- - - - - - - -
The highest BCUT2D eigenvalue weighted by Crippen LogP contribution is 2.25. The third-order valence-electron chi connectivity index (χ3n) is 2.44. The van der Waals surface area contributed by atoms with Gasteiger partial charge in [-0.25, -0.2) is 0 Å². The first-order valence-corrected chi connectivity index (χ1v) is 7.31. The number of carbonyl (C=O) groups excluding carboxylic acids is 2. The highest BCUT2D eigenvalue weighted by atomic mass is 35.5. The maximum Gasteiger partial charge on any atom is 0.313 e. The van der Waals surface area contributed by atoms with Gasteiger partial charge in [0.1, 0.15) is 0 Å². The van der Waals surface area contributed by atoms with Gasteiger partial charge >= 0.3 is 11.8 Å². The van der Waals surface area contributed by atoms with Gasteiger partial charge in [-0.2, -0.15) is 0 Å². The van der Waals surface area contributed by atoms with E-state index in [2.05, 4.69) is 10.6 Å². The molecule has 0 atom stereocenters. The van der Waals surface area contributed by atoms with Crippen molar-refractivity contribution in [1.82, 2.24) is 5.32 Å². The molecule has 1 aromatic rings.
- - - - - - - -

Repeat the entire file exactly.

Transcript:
The highest BCUT2D eigenvalue weighted by Crippen LogP contribution is 2.25. The third-order valence-electron chi connectivity index (χ3n) is 2.44. The van der Waals surface area contributed by atoms with Gasteiger partial charge in [-0.25, -0.2) is 0 Å². The first-order valence-corrected chi connectivity index (χ1v) is 7.31. The number of carbonyl (C=O) groups excluding carboxylic acids is 2. The highest BCUT2D eigenvalue weighted by atomic mass is 35.5. The maximum Gasteiger partial charge on any atom is 0.313 e. The van der Waals surface area contributed by atoms with Gasteiger partial charge in [0.1, 0.15) is 0 Å². The van der Waals surface area contributed by atoms with Gasteiger partial charge >= 0.3 is 11.8 Å². The van der Waals surface area contributed by atoms with Gasteiger partial charge in [-0.2, -0.15) is 0 Å². The van der Waals surface area contributed by atoms with E-state index in [2.05, 4.69) is 10.6 Å². The molecule has 0 atom stereocenters. The van der Waals surface area contributed by atoms with Crippen molar-refractivity contribution in [1.82, 2.24) is 5.32 Å². The molecule has 1 aromatic rings.